Category Archives: IIlisagvik College

Shaping Native Early Childhood Education with Work and Commitment

This fall marks the final year of the initiative; reflection on the accomplishments of the four tribal college grantees spurs new hope and healing amongst the grantee institutions and their respective project partners. Engaging in collective inquiry to impact and change systems within and among tribal communities is complex work.  When grantee teams spend time [...]

Wakanyeja Early Childhood Education Initiative Goes International

The Wakanyeja Early Childhood Education (ECE) Initiative celebrates another milestone; the project story has gone (or flown) international!  Starting April 2 through May 2014, the Switchback Gallery in the Gippsland Centre for Art and Design, in Churchill,  Australia, is presenting the Wakanyeja ECE Initiative’s mono-type prints in a co-curated exhibition entitled, “Flying: A Trans-national cross-cultural [...]

Sacred Little Ones program event brings tribal educators to Lummi

By Shelley Macy, NWIC Early Childhood Education Director On June 7, Lummi elders and community leaders, along with the Northwest Indian College Early Childhood Wakanyeja Sacred Little Ones (WSLO) program, welcomed WSLO teams from the College of the Menominee Nation (CMN-Wisconsin), Ilisagvik College (IC-Alaska), and Southwestern Indian Polytechnic Institute (SIPI-New Mexico) to the annual WSLO [...]

Sacred Books for Little Ones

Nestled between the Lummi Bay and Bellingham Bay in Northwest Washington State, four tribal college early childhood education programs brought their knowledge together among the thicket of tradition and scenery on the Lummi Indian reservation. The Wakanyeja Early Childhood Education Initiative tribal college grantees of Northwest Indian College, College of Menominee Nation, Southwestern Indian Polytechnic [...]

Updates from the Wakanyeja Early Childhood Education Initiative

The ECED Special Topics course attended the Native American Child and Family Conference on Wed. March 20th at the Hotel Albuquerque.  Students attended conference sessions of their choice and also helped facilitate a workshop from 3:00-5pm.  Over 50 people attended the session!  Conference attendees included Indian Head Start staff and administration from the southwest.  SIPI’s [...]

Uqautchim Uglua at Iḷisaġvik College

Iḷisaġvik College’s Uqautchim Uglua, or ‘language nest’ program, celebrated important milestones in 2012. The school introduced an Iñupiaq Early Learning Associate of Arts degree to meet the college’s goal to increase the number of indigenous certified teachers on the North Slope. This degree offers a holistic approach designed to support Native students in their learning [...]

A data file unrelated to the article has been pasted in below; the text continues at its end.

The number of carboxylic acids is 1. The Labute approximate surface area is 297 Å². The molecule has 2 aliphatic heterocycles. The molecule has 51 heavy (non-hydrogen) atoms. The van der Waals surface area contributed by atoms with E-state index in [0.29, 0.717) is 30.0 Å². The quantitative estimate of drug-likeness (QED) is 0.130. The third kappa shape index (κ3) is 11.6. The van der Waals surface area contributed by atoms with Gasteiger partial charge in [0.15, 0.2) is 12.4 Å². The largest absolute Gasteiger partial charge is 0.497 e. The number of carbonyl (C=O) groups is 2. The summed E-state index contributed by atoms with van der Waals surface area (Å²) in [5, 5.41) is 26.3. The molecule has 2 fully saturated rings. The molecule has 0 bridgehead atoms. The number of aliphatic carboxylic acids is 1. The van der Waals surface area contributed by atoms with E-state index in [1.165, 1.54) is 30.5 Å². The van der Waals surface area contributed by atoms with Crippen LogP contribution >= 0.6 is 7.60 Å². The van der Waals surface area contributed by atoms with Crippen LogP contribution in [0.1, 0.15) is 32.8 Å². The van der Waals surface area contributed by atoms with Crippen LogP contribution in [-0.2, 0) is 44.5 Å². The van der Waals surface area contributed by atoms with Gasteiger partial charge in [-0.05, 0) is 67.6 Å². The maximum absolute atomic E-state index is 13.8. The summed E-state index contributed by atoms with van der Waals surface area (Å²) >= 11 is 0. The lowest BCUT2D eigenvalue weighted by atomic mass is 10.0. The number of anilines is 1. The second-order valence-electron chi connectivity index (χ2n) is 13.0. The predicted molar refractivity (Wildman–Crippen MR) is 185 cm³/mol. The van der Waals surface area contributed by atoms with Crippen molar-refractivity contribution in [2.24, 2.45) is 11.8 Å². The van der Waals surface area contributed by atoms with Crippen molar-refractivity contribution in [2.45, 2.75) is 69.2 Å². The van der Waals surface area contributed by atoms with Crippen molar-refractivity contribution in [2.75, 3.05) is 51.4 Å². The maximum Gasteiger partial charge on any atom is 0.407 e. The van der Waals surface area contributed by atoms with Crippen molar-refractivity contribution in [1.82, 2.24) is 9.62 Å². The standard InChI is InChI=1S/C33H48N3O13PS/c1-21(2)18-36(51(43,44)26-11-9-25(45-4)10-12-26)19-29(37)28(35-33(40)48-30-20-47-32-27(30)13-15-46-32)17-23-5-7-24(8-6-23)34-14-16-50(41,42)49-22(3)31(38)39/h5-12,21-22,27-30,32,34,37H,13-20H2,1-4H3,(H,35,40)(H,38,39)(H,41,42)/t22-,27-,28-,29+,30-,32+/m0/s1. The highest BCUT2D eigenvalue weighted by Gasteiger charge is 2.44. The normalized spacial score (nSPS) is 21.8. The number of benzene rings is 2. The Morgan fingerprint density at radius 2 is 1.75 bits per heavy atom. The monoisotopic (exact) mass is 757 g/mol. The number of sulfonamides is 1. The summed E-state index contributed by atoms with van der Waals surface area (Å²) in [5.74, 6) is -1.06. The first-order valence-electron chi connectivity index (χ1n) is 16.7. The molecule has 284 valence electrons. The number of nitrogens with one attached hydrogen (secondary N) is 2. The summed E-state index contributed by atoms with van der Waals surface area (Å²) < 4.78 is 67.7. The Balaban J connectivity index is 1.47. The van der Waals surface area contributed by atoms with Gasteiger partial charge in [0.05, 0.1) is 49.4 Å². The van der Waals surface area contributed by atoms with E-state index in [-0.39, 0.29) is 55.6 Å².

Program supported to build and strengthen Iñupiaq language

Iḷisaġvik College President Pearl Brower was presented with a Proclamation of Support for the Uqautchim Uglua (language nest) Program by Alaska’s North Slope Bureau Mayor Charlotte Brower. It will provide an additional $153,000 in funding for the program, which is also a participant in the American Indian College Fund’s Sacred Little Ones program, funded by [...]

Tribal College Hosts Early Childhood Teacher Education Kick-Off

Southwestern Indian Polytechnic Institute (SIPI), one of the four grantees of the Wakanyeja “Sacred Little Ones” grant initiative funded by the American Indian College Fund and the W.K. Kellogg Foundation, held the first Early Childhood Teacher Education Kick-Off on September 5, 2012.  The historic event drew more than 60 participants from early childhood Head Start [...]

Woksape Oyate Projects Draws to a Close

After five years of building intellectual capital across Indian Country, the American Indian College Fund’s Woksape Oyate $17.5 million dollar project, meaning Wisdom of the People and funded by the Lilly Endowment, is drawing to a close. From developing staff and faculty development to new program implementation to language preservation projects, the Woksape Oyate program [...]

Student Blogger, Amber: Don’t Get Too Close

For the past month or so, I kept hearing rumors about bears walking around on the beach within city limits and by houses in town. I haven’t actually seen them myself, but I believed them because it’s not uncommon for wildlife to sometimes pop into town out of nowhere. We do live by the ocean [...]

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